Diversity is not the right thing to do.
Since the BLM movement started, organisations the world over are vigorously reviewing diversity policies and discussing inclusion in a frantic effort to be seen as doing the right thing in order to stave off being engulfed into the issue. But what if business didn’t see diversity as ‘the right thing to do’ but rather something that underpinned their competitive advantage and enhanced their ability to make better strategic decisions?
Organisations need to move beyond seeing diversity as doing the right thing to understanding the tangible ways it can unlock hidden value to drive better outcomes for their business.
In order to achieve this, there needs to be a focus on cognitive diversity. Team composition needs to be centred on bringing people together that actually think differently to get to the best outcome.
However, this can be counterintuitive when you think about team dynamics and workplace productivity. Most managers would tell you that bringing a group of people together that think differently just creates conflict and will stifle productivity. This is true! Unity has shown to have positive impacts on productivity, but greater unity has also shown a greater propensity for groupthink leading to sometimes devastating outcomes and wasted investment. So, is greater unity what we want? Greater unity can offer you a faster way to get to the wrong outcome, great right?
One of the sectors that stands to benefit the most from a greater focus on diversity is the professional services sector mainly because the product is almost entirely intellectual. Cognitive diversity offers a range of inputs into solving complex intellectual problems and in some instances a range of solutions to any one problem. This presents the opportunity to deliver a client a higher quality of solution after considering a variety of ways to solve a given problem.
Consider Kearney Partner Robert Bustos-McNeil’s point of view, Kearney has shifted from teams of generalists to teams of specialists to encourage greater cognitive diversity, “The real value of diversity is bringing people together with different skills, training and background that will approach problems in entirely different ways. It’s about setting a clear challenge or defining the outcome and offering people the freedom to be curious, to be original in the way they meet that challenge.”
“We have shifted our organisation from combining teams of highly skilled generalists to teams of specialist that will approach problem solving in very different ways. We believe this produces a far superior quality solution and one that our clients truly value.”
“Our teams use the Agile methodology to structure the way they work together. Agile requires leaders to adopt roles that help maximise autonomy of thought but maintain a team mentality, meaning that individuals are encouraged to think differently but work together to solve the client problem. This does create conflict but with the right facilitation this is constructive and achieves excellent results.” Said Bustos-McNeil.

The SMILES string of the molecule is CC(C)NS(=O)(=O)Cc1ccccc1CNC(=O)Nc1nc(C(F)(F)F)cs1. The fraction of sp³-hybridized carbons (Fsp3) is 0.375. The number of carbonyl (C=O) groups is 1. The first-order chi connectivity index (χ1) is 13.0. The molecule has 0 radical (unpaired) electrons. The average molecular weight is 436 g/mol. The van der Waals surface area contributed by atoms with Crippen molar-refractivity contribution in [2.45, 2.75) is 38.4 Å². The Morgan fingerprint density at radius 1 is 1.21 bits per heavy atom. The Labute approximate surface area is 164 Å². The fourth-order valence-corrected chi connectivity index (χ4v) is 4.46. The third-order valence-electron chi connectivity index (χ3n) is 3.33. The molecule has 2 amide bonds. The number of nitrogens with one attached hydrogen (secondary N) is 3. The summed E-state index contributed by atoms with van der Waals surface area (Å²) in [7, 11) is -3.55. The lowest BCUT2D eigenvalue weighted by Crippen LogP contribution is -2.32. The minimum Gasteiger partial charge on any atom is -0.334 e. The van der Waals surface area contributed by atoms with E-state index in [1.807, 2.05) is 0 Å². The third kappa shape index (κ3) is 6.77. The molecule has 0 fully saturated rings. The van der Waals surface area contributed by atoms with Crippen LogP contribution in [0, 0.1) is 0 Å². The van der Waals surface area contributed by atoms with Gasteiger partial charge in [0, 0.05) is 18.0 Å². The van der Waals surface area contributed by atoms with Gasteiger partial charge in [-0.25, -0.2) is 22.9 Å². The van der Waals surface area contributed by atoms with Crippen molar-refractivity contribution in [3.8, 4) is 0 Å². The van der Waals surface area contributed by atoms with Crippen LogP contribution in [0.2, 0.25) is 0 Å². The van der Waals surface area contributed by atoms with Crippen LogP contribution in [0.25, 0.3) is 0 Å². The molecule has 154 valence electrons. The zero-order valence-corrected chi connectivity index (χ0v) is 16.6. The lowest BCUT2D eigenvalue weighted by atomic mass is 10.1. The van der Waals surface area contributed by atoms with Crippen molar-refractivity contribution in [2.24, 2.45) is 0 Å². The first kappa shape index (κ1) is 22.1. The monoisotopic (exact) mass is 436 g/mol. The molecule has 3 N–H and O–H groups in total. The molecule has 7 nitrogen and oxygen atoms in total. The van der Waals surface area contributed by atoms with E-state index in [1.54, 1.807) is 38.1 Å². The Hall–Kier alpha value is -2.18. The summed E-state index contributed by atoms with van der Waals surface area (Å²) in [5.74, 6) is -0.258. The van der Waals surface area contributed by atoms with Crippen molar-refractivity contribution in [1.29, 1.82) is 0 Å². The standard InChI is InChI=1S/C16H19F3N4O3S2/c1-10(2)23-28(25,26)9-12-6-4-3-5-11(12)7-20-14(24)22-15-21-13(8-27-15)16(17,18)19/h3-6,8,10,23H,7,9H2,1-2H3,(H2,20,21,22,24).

One of the core values of Agile is that it focuses on valuing individuals and interactions over processes and tools, this helps to manage diverse views and interactions effectively.
With a focus on interaction and managing diverse views we can bring people together not only with different skills but also different backgrounds, gender, race, sexual orientation etc. to fully realise the benefits of cognitive diversity.
auticon, a global social enterprise has built a business on integrating their autistic IT professionals into teams of software developers, cybersecurity professionals, engineers and other IT teams in some of the worlds largest and most well-known companies.
While the teams in this scenario have similar skills, the individuals bring neurodiversity into the teams and a different way of thinking. This leads to the development of a range of solutions to a common problem and often real ‘out of the box’ style thinking.
The organisation has over 210 autistic professionals working in meaningful information and technology roles worldwide and has delivered some of the most significant outcomes for businesses across the globe.
Whilst on assignment at Woolworths, the auticon team in conjunction with Woolworths IT Quality Assurance team, were tasked with improving the accuracy and productivity of the barcode scanning technology. The brief was essentially to enhance the capability of the existing software, however after examining the problem and understanding the end state requirement the team came up with a way to fully automate the process by building a custom robot. This helped remove some manual tasks in the testing process and improved the quality of the output. It also clearly demonstrates how bringing people into a project that think differently and leveraging diversity can unlock hidden value.
Bodo Mann, Managing Director and CEO of auticon Australia said, “Our consultants bring superior skills to the table but it’s more than that – their real strength is in cognitive diversity and the way they look for new ways to solve problems, ways that are typically just not in the picture.”
“The rapid growth of auticon across the globe has been fuelled by the need to inject innovation into teams and challenge the way we think and operate. People on the spectrum, without question, think differently, this is a strength, diversity is a strength, businesses just need to understand how to unlock it and that’s where we come in.”
In summary, diversity isn’t the right thing to do, it’s the keystone in building teams for high quality outcomes, it provides a foundation for organisations to develop unique and differentiating ideas. So, if you’re not thinking about cognitive diversity in teams prepare to get left behind.